Why the Japanese Lost the Battle of Midway
Publication Year: 2007
Midway, the most famous naval battle in American history, has been the subject of many excellent books. However, none satisfactorily explain why the Japanese lost that battle, given their overwhelming advantage in firepower. While no book may ever silence debate on the subject, Midway Inquest answers the central mystery of the battle. Why could the Japanese not get a bomber strike launched against the American carrier force before being attacked and destroyed by American dive bombers from the Enterprise and Yorktown? Although it is well known that the Japanese were unable to launch an immediate attack because their aircraft were in the process of changing armament, why wasn't the rearming operation reversed and an attack launched before the American planes arrived? Based on extensive research in Japanese primary records, Japanese literature on the battle, and interviews with over two dozen Japanese veterans from the carrier air groups, this book solves the mystery at last.
Published by: Indiana University Press
Series: Twentieth-Century Battles
This book on the pivotal naval battle of the Pacific War—and perhaps the most famous naval battle in American history—is the product of over ten years of research, much of it in Japan. I embarked on this project after concluding that none of the existing accounts on the Battle of Midway satisfactorily explained why the Japanese lost that battle; ...
When I got the idea for this project to discover what really happened on the Japanese aircraft carriers during the crucial hours of the Battle of Midway, I realized I would not get very far unless I could link up with someone in Japan who could track down Japanese veterans of the battle and arrange interviews with them. ...
Map: Pacific Theater of Operations
Battle of Midway Search & Course Chart
One Why This Inquest
A great many books have already been written about the Battle of Midway. It continues to grip the imaginations of those interested in World War II because it had all the ingredients of an epic saga: it was the pivotal battle of the Pacific, and the underdog won. Not only did the Americans win this legendary battle of June 4, 1942, ...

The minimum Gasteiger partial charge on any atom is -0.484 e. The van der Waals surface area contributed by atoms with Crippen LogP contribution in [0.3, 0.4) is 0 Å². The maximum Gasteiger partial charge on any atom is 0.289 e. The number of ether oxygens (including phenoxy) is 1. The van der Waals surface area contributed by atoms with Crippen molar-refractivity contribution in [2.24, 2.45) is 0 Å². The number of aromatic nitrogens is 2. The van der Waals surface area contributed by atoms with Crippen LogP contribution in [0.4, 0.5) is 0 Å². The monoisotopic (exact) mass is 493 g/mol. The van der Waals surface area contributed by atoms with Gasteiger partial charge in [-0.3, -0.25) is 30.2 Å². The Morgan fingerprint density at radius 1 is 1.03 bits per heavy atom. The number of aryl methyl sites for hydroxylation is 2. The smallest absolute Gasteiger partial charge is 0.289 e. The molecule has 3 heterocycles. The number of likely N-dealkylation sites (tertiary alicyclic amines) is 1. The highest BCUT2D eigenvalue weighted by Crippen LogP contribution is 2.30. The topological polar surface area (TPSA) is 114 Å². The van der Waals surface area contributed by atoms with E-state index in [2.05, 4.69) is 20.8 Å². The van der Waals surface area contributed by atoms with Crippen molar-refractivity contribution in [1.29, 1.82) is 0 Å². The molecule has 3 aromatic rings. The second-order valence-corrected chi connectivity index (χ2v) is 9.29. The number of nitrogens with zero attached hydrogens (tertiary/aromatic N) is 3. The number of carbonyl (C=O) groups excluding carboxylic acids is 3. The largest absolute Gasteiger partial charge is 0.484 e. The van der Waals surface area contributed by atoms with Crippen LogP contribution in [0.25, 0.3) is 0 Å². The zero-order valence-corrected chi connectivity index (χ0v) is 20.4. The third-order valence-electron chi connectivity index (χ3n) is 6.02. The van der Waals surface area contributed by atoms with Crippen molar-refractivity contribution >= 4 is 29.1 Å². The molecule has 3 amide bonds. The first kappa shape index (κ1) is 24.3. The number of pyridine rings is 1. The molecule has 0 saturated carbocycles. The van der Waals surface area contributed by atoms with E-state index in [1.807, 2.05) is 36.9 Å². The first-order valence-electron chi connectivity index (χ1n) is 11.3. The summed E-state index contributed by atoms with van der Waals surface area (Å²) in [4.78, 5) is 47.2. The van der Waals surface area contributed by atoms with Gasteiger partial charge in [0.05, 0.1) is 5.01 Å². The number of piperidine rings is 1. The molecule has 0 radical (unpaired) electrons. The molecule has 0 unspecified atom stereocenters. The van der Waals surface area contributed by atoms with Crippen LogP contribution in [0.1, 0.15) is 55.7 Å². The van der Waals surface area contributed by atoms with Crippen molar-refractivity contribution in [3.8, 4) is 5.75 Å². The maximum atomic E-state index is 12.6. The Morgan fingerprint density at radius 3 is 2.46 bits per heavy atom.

On September 6, 1941, the Japanese government decided to go to war with America. (Japan had been preparing for the possibility of war for several years, but at this time the Japanese Cabinet resolved to complete preparations.) Though the final decision to actually go to war was deferred, pending a possible but unlikely diplomatic breakthrough, ...
Three The Run-up to Midway
As we have seen, the impetus for the Midway operation was the failure of the Pearl Harbor operation to catch and destroy the American carriers of the Pacific Fleet. But this failure lost its sting in the immediate post–Pearl Harbor euphoria in Japan over the stunning achievements by its navy at Hawaii and the army in the Southern Operation. ...
Four The Fatal Decision
At 0715 on the morning of the battle, Admiral Nagumo made the fatal decision to rearm his torpedo planes with land bombs for a second strike on Midway. It was the first of three crucial decisions Nagumo made during the three critical hours before most of his carriers were destroyed at 1025. ...
Five Gamble Lost
Less than fifteen minutes after Nagumo gave the order to rearm his standby torpedo planes and dive-bombers for a second strike on Midway, the Tone 4 search plane discovered the American fleet. As we have seen, this discovery was fortuitous and could not have been made by Tone 4 this early had it not ...
Six To Launch or Not to Launch
We have seen that at 0820 Tone 4 spotted an American carrier “to the rear” of the cruisers and destroyers earlier reported. Nagumo received this report at 0830.1 It is doubtful that he was shocked by this discovery—as already mentioned, he probably had suspected the presence of carriers since 0800. ...
In the prior three chapters, Nagumo’s fateful decisions on the morning of June 4, 1942, have been analyzed from the perspective of the Japanese side of the battle. In this chapter I will attempt to put those decisions into the broader context that takes into account what happened on the American side of that battle ...
After three hours of almost unremitting attacks on the Mobile Force, at 1000 a moment of calm finally arrived in Nagumo’s headquarters on Akagi. The last torpedo from the second wave of American carrier-launched torpedo bombers had just been dropped at 0958, and there were no other American planes in sight. ...
Yamamoto had one more card to play: to entice the two remaining American carriers north to the Aleutian area, where a newly constituted carrier force would lie in wait. That new force would consist of Junyo and the light carrier Ryujo of the Second Mobile Force, already in the Aleutians—reinforced by the light carrier Zuiho ...
We have seen that the disaster that befell Nagumo’s Mobile Force at Midway was one from which the Japanese navy never recovered. It was not only one of the most lopsided naval victories in history, but the turning point of the Pacific War. However, it is generally accepted that had Nagumo gotten his grand-scale attack ...
Appendix A. Nagumo’s Official Report (Excerpts)
Appendix B. SRMN-012, Traffic Intelligence Summaries, pp. 499–505
Appendix C. Reconstruction of Japanese CAP activity
Appendix D. A War Game Exercise